Tag: Hoosier National Forrest


2022 Week 17 – Road Trip (Part 2)

Welcome back to part-2 of the first camping trip of 2022. Last week we continued south in search of some famous pretzels after both Disc Golf courses we planned to play were too wet…

Tell City is an interesting little river town. However, if you follow the traffic pattern (towards the Ohio River Bridge), you’ll miss the best part of the town, the downtown area. I’d estimate 95% of the traffic traveling on Indiana 66 (The Ohio River Scenic Byway) bypasses Mainstreet and misses a nice part of this little city. Many shops, restaurants, and other locally owned businesses line the 1.5-mile stretch.

I was here for the Tell City Pretzels only to find out they had moved the retail location to the back of a clothing store called “Logos/Scrub Corner.” This must have been a recent move, as Google Maps was still showing the old location (the official website is up to date, though). While cruising Main Street, I spotted a little Bakery and stopped in to check it out. Since it was later in the day, the items had been picked over, but I walked out with a Blueberry Scone and a piece of Coffee Cake with an espresso crumble on top.

Time to head up the road and set up camp. The morning started out clear, but the clouds were building as the day progressed.

Camping in the HNF

Check-in at Indian-Celina is always a smooth process. Of course, it helps to have a reservation, and I always make one to get the spots I like. Firewood is $1 cheaper ($7 a bundle) than years past, so I grabbed 3 to ensure I’d have enough for the evening. The plan was to sit around the fire, enjoy a few pints of my favorite Sun King beer (Orange Vanilla Cream Ale), set up the Short Wave radio, or watch a movie on the iPad Pro.

This trip was the first one where I got to test out the new Gazelle T4 tent. To say this is an upgrade is an understatement. While I loved my previous tent, the Gazelle offers so much more room, and it totally changes the camping experience. There are tradeoffs, though. The T4 is BIG, and it’s HEAVY, but the setup time is only a few minutes, thanks to its hub design. That extra space came in handy as I started to get alerts from Dark Sky about rain in the area. Yep, the weather had turned…

Throughout the week, the weather was showing clear and warm, with a high in the low 70s and a low of 50-degrees. That’s just about perfect camping weather if you ask me. The temps held but the sky decided to open up just in time for dinner. Luckily it was not heavy rain, but it was enough to require shelter well into the early hours. So, after setup and loading everything into the tent to keep it dry, I set off for the local family diner to grab some dinner.

Amish Style food will fill you up. It’s carb and meat-heavy and always has several sweet dessert options. The Schwartz Family Restaurant in Eckerty, IN, is no exception. I’ve passed this place on my way to the campsite several times, but this trip was my first time visiting. You have to be careful about time in this part of Indiana. The campground is in Central Time (Perry County), and the restaurant (Crawford County) is in Eastern Time. I’m glad I left when I did because the restaurant closes at 8 pm and I arrived after 7 pm. The cafeteria-style establishment is VERY clean, and you can tell it’s a favorite of the locals. It’s one of the few places to eat in the area, so they have little competition.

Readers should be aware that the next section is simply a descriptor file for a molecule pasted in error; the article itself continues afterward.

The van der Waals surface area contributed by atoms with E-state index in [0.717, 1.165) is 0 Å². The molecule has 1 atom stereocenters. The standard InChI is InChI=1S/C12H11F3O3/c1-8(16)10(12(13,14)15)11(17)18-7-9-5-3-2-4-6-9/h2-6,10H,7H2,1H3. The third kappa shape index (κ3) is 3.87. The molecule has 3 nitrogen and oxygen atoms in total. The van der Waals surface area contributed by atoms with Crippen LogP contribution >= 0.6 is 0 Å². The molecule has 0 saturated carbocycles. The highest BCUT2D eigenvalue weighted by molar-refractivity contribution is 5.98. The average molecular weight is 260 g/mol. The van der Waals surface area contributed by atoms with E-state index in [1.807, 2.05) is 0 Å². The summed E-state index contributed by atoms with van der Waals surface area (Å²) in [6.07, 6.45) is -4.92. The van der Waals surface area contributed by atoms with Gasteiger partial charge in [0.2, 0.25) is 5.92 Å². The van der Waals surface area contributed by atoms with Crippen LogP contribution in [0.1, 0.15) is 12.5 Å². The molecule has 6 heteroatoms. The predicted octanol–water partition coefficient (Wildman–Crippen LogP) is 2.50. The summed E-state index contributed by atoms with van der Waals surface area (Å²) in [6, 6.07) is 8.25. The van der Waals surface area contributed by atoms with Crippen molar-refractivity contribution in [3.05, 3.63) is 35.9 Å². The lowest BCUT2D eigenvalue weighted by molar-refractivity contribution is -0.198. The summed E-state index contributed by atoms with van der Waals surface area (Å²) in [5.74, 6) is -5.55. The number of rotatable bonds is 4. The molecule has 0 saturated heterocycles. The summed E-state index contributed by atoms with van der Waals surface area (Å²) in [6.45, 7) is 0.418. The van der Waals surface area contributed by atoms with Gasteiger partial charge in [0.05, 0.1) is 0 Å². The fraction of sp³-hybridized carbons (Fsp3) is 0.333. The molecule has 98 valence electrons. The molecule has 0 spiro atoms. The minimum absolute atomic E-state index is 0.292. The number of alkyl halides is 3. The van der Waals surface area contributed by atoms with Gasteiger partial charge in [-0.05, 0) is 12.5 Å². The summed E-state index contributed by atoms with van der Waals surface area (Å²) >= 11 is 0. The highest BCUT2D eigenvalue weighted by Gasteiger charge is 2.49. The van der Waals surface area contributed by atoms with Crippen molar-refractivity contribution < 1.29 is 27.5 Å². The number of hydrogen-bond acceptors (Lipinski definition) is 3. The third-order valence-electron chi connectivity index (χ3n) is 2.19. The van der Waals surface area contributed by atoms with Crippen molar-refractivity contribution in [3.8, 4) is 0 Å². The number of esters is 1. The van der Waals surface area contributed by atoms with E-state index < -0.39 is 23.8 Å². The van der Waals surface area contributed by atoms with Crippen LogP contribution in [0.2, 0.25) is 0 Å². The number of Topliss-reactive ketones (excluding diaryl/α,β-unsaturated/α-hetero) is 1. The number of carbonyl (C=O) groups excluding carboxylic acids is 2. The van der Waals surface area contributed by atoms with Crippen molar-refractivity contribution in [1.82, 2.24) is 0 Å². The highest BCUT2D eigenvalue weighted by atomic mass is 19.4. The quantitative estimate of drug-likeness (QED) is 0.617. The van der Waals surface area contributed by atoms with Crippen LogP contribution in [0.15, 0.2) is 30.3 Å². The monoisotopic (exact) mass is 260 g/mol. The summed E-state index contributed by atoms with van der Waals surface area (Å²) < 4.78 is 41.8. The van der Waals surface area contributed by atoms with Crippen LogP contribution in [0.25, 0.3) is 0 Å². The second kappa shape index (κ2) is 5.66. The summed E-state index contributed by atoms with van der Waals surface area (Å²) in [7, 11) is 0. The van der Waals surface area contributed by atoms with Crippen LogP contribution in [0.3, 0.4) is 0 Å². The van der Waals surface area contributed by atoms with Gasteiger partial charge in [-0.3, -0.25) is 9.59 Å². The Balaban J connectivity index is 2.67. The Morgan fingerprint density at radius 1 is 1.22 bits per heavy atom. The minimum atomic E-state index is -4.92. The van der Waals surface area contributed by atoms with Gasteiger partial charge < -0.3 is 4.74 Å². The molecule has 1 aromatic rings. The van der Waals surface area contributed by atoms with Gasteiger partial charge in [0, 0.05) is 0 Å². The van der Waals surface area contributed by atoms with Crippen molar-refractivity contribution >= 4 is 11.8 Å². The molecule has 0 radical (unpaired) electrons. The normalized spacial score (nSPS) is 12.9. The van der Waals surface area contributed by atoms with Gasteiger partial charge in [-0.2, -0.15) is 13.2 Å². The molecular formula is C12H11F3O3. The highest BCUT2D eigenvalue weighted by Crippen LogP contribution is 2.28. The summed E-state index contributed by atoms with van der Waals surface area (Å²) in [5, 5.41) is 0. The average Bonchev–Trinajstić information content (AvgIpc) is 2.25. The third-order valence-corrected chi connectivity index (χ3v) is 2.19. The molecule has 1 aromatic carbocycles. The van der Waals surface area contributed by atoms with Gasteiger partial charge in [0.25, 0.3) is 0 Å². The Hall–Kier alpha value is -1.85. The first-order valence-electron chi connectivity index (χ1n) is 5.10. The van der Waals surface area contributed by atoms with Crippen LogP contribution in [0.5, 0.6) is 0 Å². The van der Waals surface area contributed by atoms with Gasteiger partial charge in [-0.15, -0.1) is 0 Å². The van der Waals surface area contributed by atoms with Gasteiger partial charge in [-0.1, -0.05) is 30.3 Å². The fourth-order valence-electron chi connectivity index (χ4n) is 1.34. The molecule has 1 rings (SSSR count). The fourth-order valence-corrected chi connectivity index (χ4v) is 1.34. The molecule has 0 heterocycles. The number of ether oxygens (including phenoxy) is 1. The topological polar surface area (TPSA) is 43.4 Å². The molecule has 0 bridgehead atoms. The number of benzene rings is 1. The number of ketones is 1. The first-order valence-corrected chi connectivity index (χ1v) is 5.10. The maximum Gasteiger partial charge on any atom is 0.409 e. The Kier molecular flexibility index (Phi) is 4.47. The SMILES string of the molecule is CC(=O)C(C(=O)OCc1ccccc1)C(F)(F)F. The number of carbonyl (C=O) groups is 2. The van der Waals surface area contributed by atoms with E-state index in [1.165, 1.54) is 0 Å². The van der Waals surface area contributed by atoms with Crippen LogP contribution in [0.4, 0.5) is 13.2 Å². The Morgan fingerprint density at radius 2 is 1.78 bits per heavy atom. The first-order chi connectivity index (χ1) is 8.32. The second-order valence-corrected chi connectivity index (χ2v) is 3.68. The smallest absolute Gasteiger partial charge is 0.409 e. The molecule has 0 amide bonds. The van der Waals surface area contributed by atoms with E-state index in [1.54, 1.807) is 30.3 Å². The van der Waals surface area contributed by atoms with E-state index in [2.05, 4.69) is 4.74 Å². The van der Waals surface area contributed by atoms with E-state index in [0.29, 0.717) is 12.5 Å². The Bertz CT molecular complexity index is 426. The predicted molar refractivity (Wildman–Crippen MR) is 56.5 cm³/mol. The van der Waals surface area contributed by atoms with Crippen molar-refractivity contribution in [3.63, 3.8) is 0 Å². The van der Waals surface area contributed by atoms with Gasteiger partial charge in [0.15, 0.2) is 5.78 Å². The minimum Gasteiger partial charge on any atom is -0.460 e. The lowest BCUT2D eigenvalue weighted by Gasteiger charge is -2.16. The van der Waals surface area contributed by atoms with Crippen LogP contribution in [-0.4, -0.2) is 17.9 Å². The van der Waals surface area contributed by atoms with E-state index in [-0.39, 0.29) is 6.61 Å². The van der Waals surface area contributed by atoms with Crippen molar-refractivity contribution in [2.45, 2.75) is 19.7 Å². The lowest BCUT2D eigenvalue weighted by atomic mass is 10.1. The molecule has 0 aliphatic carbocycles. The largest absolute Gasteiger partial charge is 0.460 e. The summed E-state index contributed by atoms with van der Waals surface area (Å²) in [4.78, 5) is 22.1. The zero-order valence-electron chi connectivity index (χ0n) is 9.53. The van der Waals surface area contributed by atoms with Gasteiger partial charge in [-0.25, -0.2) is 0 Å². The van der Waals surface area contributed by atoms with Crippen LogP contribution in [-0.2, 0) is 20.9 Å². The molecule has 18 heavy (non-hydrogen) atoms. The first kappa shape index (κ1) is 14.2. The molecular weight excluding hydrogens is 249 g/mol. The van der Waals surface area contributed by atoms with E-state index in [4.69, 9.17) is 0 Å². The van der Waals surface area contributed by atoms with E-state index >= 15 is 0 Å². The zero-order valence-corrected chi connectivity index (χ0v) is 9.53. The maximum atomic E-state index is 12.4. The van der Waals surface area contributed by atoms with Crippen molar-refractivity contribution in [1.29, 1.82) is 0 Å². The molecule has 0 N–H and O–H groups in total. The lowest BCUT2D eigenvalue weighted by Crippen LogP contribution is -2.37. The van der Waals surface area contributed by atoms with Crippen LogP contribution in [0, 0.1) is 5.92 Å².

Friday night was Fish night, but I chose the Chicken Tender dinner (meat & 2 sides for $14.99). While they had several pieces of chicken on the steam table, the young lady behind the counter insisted I get some from the fresh batch being cooked in the back. So I chose mashed potatoes/gravy and mac-n-cheese for my two sides.

I had finished my sides before the chicken came out, but I can report it all being very good, and I would not hesitate to re-visit and try several of their other dishes. It’s nice to have this as a dinner option when I don’t feel like cooking at camp. It could be a good breakfast option since they’re open early on the weekends.

The rain didn’t let up until about 2 am, so I set up a little seating area in the Gazelle and hunkered down with a James Bond movie and some podcasts later into the evening.

As you can see, I had plenty of room in the Gazelle and kept warm and dry throughout the night. So if I’m going to be stuck inside, this is the tent to do it in. Next time I need to get my Kelty Noah tarp strung up between the trees to give me a covered area outside the tent.

As usual, the birds were up before dawn chatting with each other, but the rain had stopped, and the temperatures were mild. So I packed up camp and headed out to check on some new camping locations in the area before heading back to Indianapolis.

This was a quick overnight trip, but it was worth it to test the new tent. I wish I had ordered one of these before my Allegheny National Forest trip last year, where we saw rain daily and were pretty miserable by the week’s end. Having a larger shelter makes all the difference, and being able to stand up is a game-changer.

That’s it for this week; thanks for reading. We’ll be back to the normal format next week, but I have some travel plans soon to share.

Trip Report – Hoosier National Forrest